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ACUTE INTRAVASCULAR HEMOLYSIS

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Acute Hemolytic Transfusion Reaction

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Acute transfusion reactions usually occur within minutes. The most common cause of an acute hemolytic transfusion reaction (AHTR) is a transfusion of incompatible red cells. The recipient must have antibodies to an antigen on the transfused cells. Most often the reaction is due to ABO incompatible blood; however, other antibodies may also be responsible.

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During these reactions, the lysis of erythrocytes results in hemoglobinemia and hemoglobinuria. Other laboratory findings with AHTR are decreased hematocrit, increased lactate dehydrogenase (LDH), increased serum bilirubin, and decreased haptoglobin.

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Clinical symptoms of AHTR include abdominal, chest, flank, or back pain, hypotension, bronchospasm, pulmonary edema, shock, renal failure, and disseminated intravascular coagulation (DIC). There are several important steps in its management (Table 187-1).

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Table Graphic Jump Location
TABLE 187-1Management of Acute Intravascular Hemolysis
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Acute Hemolysis Induced by Cell Trauma

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There are multiple causes of trauma to red blood cells that can result in hemolysis. Common causes of trauma include severe cardiac valve disease, prosthetic cardiac valves, vascular grafts, intraaortic balloon pumps, ventricular assist devices. In addition, the mixing of packed red blood cells with hypotonic solution or excessive warming of packed red blood cells can result in hemolysis. Severe burns can also cause hemolysis to exposed red blood cells.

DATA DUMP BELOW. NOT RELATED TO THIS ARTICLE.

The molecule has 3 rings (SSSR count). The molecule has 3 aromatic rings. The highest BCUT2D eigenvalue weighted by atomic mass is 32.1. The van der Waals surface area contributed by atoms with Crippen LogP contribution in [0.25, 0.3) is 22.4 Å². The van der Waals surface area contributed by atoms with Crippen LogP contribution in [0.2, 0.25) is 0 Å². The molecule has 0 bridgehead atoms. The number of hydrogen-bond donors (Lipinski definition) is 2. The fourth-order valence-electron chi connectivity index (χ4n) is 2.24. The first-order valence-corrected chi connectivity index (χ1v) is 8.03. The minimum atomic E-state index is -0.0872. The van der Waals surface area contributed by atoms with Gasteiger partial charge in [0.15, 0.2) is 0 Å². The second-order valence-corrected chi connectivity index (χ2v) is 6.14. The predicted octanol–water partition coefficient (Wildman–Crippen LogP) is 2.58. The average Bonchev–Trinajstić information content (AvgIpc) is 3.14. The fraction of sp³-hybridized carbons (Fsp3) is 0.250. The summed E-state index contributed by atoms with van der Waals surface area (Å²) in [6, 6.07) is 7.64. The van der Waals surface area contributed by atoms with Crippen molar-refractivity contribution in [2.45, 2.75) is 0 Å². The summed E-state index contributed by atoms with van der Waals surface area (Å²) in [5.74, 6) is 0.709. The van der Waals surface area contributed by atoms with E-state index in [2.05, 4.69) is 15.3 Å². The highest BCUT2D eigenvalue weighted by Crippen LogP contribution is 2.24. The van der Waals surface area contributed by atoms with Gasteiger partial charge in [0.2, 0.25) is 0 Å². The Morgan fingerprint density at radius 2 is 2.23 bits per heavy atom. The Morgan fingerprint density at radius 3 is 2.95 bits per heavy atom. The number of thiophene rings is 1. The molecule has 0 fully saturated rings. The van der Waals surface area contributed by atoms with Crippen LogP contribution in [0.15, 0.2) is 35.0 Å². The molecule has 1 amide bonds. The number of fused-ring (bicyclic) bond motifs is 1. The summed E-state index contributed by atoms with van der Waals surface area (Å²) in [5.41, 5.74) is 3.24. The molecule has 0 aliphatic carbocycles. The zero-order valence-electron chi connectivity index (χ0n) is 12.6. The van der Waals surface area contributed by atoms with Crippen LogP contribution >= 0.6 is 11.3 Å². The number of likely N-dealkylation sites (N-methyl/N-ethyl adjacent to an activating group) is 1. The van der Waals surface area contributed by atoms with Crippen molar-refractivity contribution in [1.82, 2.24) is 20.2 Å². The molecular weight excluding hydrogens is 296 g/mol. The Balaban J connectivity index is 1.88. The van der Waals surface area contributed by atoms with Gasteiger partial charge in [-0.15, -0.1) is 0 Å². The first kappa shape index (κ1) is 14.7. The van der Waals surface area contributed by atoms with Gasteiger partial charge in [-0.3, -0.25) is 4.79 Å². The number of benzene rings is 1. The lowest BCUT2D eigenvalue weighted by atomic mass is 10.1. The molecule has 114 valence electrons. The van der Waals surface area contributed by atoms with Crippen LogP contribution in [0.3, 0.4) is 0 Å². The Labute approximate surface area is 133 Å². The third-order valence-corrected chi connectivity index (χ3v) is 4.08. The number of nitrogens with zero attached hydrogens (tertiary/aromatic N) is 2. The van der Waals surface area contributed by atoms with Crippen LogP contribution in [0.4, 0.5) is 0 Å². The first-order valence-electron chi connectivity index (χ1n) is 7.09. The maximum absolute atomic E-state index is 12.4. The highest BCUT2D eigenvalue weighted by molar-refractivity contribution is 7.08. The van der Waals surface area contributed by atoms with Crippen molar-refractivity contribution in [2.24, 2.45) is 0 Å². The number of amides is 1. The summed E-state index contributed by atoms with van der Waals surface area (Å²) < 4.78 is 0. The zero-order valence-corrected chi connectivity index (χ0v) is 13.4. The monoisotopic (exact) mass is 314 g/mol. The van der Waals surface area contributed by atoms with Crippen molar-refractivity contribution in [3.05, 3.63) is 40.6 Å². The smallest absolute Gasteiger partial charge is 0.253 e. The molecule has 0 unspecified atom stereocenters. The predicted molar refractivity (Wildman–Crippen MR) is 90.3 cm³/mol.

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Glucose-6-Phosphate Dehydrogenase Deficiency

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A glucose-6-phosphate dehydrogenase (G6PD)-deficient patient lacks the ability to protect red blood cells against oxidation. Numerous drugs, infections, and metabolic conditions have been shown to cause acute hemolysis of red blood cells in the G6PD-deficient patient (Table 187-2). Management of this reaction involves blood transfusions for hemolysis. Occasionally, dialysis is needed for acute renal failure. When a blood transfusion is given, the transfused red cells are generally not G6PD-deficient and will live a normal lifespan in the recipient's circulation. Most commonly there is spontaneous recovery from a hemolytic episode due to G6PD.

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Table Graphic Jump Location
TABLE 187-2Drugs, Food and Conditions that cause Hemolysis in G6PD

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